Thursday, April 11, 2019

PowerPoints for "Government “Social Credit” Scores for Individuals in China and the West: Smarter Governance or Social Control?"--Presentation at Ohio State University 12 April 2019

I was delighted to be invited to speak at Ohio State's Moritz College of Law to issues of "Government “Social Credit” Scores for Individuals in China and the West: Smarter Governance or Social Control?" More information on the event here. My great thanks to Dennis D. Hirsch, Professor of Law Ohio State Moritz College of Law and Faculty Director, Program on Data and Governance, for the invitation, and to Porter Wright Morris and Arthur for their support of this lecture series.

The title of the lecture gives away its central objective--to consider the now unmistakable movements of two quite distinct political and ideological systems, the United States and China, toward an embrace of cultures of data driven governance as a supplement to and perhaps even as a substitute for the traditional means by which states authoritatively bound its citizens (constitution, statutes, cases, etc.). It does so by looking at the quite distinct ways in which the United States and China have approached the construction of systems of behavior control through data driven analytics the consequences of which are implemented through algorithms.

That this topic of discussion is possible at all owes much to globalization as it has developed over the last several decades. Globalization has made states less fussy about the means they use to govern. Two trends converging made that palatable. First, governmentalization of the private sector brought regulatory contracting to the private sector. Second, the entry of the state into markets as a private participants, brought the techniques of the market to the public sector. Both trends--conflating public and private governance--made it easy to cross lines (and regulatory taboos) that once held more power. Added to that were changes in underlying ideologies of the principles of regulation--from getting someone to "do" or "not do" something, to a still evolving contemporary zeitgeist emerging around cultures of accountability and compliance (with different but converging sensibilities in the public and private sectors) built around objectives or principles based rule making. The door opened, and the United States and China walked through.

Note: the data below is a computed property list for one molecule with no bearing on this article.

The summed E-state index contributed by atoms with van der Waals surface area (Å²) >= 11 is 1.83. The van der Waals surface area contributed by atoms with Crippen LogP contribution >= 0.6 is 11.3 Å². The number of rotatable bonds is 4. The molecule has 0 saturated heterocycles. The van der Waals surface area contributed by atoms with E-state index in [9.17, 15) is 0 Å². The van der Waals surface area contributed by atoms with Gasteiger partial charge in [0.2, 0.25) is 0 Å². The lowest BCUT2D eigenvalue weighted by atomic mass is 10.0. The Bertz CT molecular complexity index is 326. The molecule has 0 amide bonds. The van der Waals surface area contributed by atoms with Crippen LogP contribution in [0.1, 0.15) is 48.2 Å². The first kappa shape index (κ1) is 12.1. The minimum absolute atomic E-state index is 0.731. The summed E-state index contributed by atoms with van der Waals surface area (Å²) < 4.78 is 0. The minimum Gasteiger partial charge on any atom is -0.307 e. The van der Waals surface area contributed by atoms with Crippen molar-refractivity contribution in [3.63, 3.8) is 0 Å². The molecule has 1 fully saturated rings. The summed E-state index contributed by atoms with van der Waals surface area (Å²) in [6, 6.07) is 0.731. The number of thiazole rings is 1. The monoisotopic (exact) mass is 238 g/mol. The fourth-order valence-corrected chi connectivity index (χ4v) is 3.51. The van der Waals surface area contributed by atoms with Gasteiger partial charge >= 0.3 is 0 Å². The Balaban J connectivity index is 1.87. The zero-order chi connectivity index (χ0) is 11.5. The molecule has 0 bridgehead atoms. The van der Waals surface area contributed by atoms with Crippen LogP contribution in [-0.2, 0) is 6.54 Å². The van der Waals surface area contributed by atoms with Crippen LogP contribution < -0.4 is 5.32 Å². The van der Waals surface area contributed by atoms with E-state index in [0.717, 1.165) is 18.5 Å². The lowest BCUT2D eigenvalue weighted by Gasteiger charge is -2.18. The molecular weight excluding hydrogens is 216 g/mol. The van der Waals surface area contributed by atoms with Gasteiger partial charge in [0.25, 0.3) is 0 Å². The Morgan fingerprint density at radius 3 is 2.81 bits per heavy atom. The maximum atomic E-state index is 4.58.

In China, this process has been highly centralized, political, and public law driven. It is also fairly transparent. The result has been the commencement of a construction of a Social Credit system which when completed will move governance toward a new era (to invoke the ideological line embraced after the 19th Communist Party Congress).

In the United States (and other liberal democratic free market states), the process has been highly decentralized, privatized, and markets driven.  Engagement by the state has been episodic and opportunistic, as well as contradictory. This mirrors a vastly different ideological foundation from that of the Chinese. The result has been the development of a highly fractured and layered polycentric systems of functionally differentiated public and private regimes of data driven governance (in the sense of the exercise fo a power to manage targeted behaviors).

In both cases, the progress toward coherent and more comprehensive systems are aided and constrained both by the state of technology (the so-called big data or AI challenge), as well as by the normative implications of those techniques (the challenge of big data and AI for the hierarchies of political authority within either system). As important, neither system has yet managed the difficult conceptual tasks of harnessing the distinctive capabilities of data, of analytics, and of algorithm in ways that leverage system building.  Lastly neither system has yet to face the fundamental ordering challenge of this "social credit" data-driven governance enterprise--the relationship between these modalities of behavior control and those traditionally used by the state (constitution, law, statute, administrative regulation, etc.).

It is to these issues that the lecture will focus.  The PPT hopefully will provide a taste of that discussion.


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